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"Why Terrorism Does Not Work"

"Why Terrorism Does Not Work"

Journal Article, International Security, volume 31, issue 2, pages 42-78

Fall 2006

Author: Max Abrahms, Former Research Associate, Belfer Center for Science and International Affairs

Belfer Center Programs or Projects: International Security; Quarterly Journal: International Security

 

ABSTRACT

This is the first article to analyze a large sample of terrorist groups in terms of their policy effectiveness. It includes every foreign terrorist organization (FTO) designated by the U.S. Department of State since 2001. The key variable for FTO success is a tactical one: target selection. Terrorist groups whose attacks on civilian targets outnumber attacks on military targets do not tend to achieve their policy objectives, regardless of their nature. Contrary to the prevailing view that terrorism is an effective means of political coercion, the universe of cases suggests that, first, contemporary terrorist groups rarely achieve their policy objectives and, second, the poor success rate is inherent to the tactic of terrorism itself. The bulk of the article develops a theory for why countries are reluctant to make policy concessions when their civilian populations are the primary target.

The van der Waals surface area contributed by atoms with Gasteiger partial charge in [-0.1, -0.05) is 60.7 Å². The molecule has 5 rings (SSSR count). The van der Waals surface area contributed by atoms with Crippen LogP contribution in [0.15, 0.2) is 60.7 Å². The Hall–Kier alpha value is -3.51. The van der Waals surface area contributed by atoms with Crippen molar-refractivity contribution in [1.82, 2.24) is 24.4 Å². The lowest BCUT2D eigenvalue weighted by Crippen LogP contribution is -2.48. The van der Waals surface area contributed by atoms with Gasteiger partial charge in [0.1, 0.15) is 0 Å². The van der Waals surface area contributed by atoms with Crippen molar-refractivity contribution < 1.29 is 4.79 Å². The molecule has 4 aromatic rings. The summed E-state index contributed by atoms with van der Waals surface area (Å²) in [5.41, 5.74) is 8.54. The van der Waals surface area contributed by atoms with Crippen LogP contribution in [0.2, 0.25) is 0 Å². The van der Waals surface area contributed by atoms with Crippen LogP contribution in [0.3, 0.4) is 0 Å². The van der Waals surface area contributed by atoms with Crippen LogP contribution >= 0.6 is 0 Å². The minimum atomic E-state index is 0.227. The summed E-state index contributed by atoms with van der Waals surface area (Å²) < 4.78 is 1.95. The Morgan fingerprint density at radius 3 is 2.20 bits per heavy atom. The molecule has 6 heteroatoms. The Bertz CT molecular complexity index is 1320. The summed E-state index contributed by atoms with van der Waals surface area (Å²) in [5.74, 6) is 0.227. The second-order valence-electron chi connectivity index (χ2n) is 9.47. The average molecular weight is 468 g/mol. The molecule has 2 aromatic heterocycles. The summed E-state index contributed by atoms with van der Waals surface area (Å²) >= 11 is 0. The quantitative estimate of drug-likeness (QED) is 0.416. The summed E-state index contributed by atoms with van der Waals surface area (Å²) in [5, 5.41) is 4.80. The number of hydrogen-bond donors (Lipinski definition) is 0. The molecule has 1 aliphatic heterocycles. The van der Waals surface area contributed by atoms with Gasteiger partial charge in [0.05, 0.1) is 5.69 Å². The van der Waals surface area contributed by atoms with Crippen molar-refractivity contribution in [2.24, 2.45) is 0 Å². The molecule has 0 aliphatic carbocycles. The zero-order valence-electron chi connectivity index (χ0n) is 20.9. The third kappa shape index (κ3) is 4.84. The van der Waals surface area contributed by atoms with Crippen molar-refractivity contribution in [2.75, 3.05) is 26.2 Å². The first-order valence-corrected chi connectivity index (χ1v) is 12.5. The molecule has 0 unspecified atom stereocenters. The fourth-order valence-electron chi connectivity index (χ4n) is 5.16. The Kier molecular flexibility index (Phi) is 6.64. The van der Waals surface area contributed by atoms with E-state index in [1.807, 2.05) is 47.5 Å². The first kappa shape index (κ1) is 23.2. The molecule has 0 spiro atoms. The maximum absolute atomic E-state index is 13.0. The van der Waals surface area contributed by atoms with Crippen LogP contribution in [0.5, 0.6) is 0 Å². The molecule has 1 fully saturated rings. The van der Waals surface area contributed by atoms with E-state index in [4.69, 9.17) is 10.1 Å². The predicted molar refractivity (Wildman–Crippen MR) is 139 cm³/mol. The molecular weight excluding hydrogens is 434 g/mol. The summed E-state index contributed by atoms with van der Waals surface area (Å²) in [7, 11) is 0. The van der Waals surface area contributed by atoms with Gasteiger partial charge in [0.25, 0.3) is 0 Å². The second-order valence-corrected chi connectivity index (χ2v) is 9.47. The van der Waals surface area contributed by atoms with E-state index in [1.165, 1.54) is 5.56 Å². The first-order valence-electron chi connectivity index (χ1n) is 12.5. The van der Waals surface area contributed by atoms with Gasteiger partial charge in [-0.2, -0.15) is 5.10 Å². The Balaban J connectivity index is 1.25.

For more information about this publication please contact the IS Editorial Assistant at 617-495-1914.

For Academic Citation:

Abrahms, Max. "Why Terrorism Does Not Work." International Security 31, no. 2 (Fall 2006): 42-78.

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